Another rape victim jailed to testify against her attacker

By Jace Larson - Investigative Reporter

HOUSTON - A Channel 2 Investigation has confirmed another rape victim was held in jail so prosecutors could assure she would testify against her attacker and help put him in prison. And in this case, the witness was held improperly.

Harris County District Attorney Devon Anderson confirmed during a news conference there had been an error.

Channel 2 is not naming the rape victim, but the case involves William Ford Jr., who ultimately pleaded guilty in the sexual assault case.

DNA helped identify Ford as the suspect, but it was after the victim had been sentenced to six months in jail in unrelated drug possession case.

The woman was held for nearly two months after her sentence had been completed, Anderson confirmed Monday.

Sheriff Ron Hickman called the event an unfortunate circumstance.

“We bench warranted her back from state jail to talk about rape case and while she was in jail her sentence expired and she ended up spending two extra months in the Harris County Jail that she shouldn’t have spent,” Anderson said. “We are looking into it.”

Anderson said the woman was ultimately released.

“At this point I’m going to say it was our fault, from what I know today,” she said. “It looks like a mistake was made from our office.”


The news comes after a Channel 2 investigation that showed Jenny, a mentally ill rape victim who broke down on the witness stand and said she would not return to testify, was held in jail for 27 days. While in jail she was beaten by an inmate, thought by some staff working in the jail to be the rape suspect and ultimately punched a guard herself.

While being held in custody, Jenny returned to testify against rapist Keith Hendricks and helped prosecutors put the serial rape suspect in prison for two life sentences.

Anderson said Hendricks is believed to have raped 11 women. In Jenny’s case, Hendricks had been released from custody less than a month before he raped Jenny.

“I’ll say something Jenny. I am very sorry about how all of this played out. The last thing we every want to do is cause further distress further traumatize a victim. “It was an extraordinarily difficult situation, as I’ve said before. I really do think the term ‘perfect storm’ fits here, I think she knows that the prosecutor who handled this meant no harm and was seeking justice for her and the 11 victims he raped,” Anderson said.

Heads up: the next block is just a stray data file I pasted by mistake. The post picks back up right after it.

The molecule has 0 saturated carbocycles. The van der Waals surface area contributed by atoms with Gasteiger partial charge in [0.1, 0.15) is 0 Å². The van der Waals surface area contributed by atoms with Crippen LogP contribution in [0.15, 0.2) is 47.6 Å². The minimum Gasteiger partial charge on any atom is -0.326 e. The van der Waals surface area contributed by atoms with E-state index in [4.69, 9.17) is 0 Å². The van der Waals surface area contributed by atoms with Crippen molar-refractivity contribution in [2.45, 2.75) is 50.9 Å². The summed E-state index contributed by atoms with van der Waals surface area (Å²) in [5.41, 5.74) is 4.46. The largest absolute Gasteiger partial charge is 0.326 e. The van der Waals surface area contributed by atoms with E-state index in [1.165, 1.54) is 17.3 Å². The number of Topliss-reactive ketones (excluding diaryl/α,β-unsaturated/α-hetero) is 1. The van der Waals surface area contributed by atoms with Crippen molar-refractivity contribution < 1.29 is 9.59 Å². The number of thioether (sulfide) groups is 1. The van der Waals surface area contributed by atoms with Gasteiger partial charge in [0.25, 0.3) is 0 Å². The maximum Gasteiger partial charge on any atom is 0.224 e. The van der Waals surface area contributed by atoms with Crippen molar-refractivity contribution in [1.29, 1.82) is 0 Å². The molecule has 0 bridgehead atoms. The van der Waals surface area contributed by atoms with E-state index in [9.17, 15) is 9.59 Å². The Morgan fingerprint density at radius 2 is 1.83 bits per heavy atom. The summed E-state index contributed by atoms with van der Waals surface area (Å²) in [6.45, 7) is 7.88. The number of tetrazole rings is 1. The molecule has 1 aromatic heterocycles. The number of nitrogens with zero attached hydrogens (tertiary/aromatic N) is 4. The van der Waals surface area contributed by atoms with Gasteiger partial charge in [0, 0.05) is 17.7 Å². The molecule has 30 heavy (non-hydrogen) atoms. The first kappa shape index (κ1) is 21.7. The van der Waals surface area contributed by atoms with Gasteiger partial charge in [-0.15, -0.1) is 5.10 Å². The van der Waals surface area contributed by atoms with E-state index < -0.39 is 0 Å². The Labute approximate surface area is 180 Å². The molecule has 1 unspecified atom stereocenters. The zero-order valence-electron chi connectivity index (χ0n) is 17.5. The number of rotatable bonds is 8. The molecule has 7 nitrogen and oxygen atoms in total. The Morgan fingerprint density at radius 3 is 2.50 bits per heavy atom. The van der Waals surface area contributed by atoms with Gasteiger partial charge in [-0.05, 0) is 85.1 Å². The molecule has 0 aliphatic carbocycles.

DA Audited Witnesses in Jail

Anderson said her office has reviewed cases of witnesses currently held in jail.

As of Monday, 35 people were being held in the Harris County Jail as witnesses. Each of them was already in jail on another matter, she said.

One additional person was being held in jail and was not charged with a crime.

The man, who Channel 2 is not naming because he is not charged or suspected of any crime, is homeless and has been in jail since May 2.

“This person is a critical witness in a capital murder case. He is homeless and transient,” Anderson said of the reasons why prosecutors asked a judge to issue an order holding him in jail.

The man was a material witness to a murder prosecutors say was committed by Christopher Shae Lewis. Lewis, police say, killed Donche Webb during a robbery in South Houston in 2014. Lewis was charged Jan. 2, 2015, and is scheduled for trial in September.

Anderson announced she expected the witness to be released to live with his mother, who had recently found her own housing. Anderson said the witness could be released as soon as Monday afternoon.

Changes in Law, DA Policy

Anderson said she would like to see state law changed so any witness sent to jail would have an attorney appointed to represent the witness’ best interests.

“I’m going to ask one of our prosecutors to write some legislation that will mandate the appointment of an attorney for people on a witness bond,” Anderson said. “I think they need their own advocate. I think it should be mandatory that if a judge, in these very rare circumstances, issues a witness bond they should have to appoint an attorney. That’s going to be one of our focuses this session.”

Anderson announced a new tracking system will be used internally to keep tabs on prosecution witnesses in jail. She identified a criminal justice process coordinator as the job position that will be tasked with that duty. She said the position has not been filled.

Special Prosecutor Denied

Sean Buckley, Jenny’s attorney, delivered a letter Monday morning asking Anderson to appoint a special prosecutor to investigate whether Jenny’s jailing was legal.

Buckley wrote in the letter to Anderson that “evidence shows that prosecutors and others in your office broke the law.”

He noted that Jenny was not under a subpoena, wasn’t a resident of Harris County and couldn’t pay a bond.

Buckley says those requirements must be met for an “attachment order” to be issued. That is the legal mechanism used to hold a person in jail even though they have not committed a crime.

Anderson said her office did not break the law and declined to call for a special prosecutor to investigate.

“We do that when there is evidence that a member of my staff has committed a crime. That is simply not the case here. We had a prosecutor who went to a judge and asked for a remedy,” Anderson said. “No crime was committed. I will not recuse myself off this case. I will keep an open mind if further facts develop.

If you have a tip about this story, email investigative reporter Jace Larson at jlarson@kprc.com or text him at 832-493-3951.

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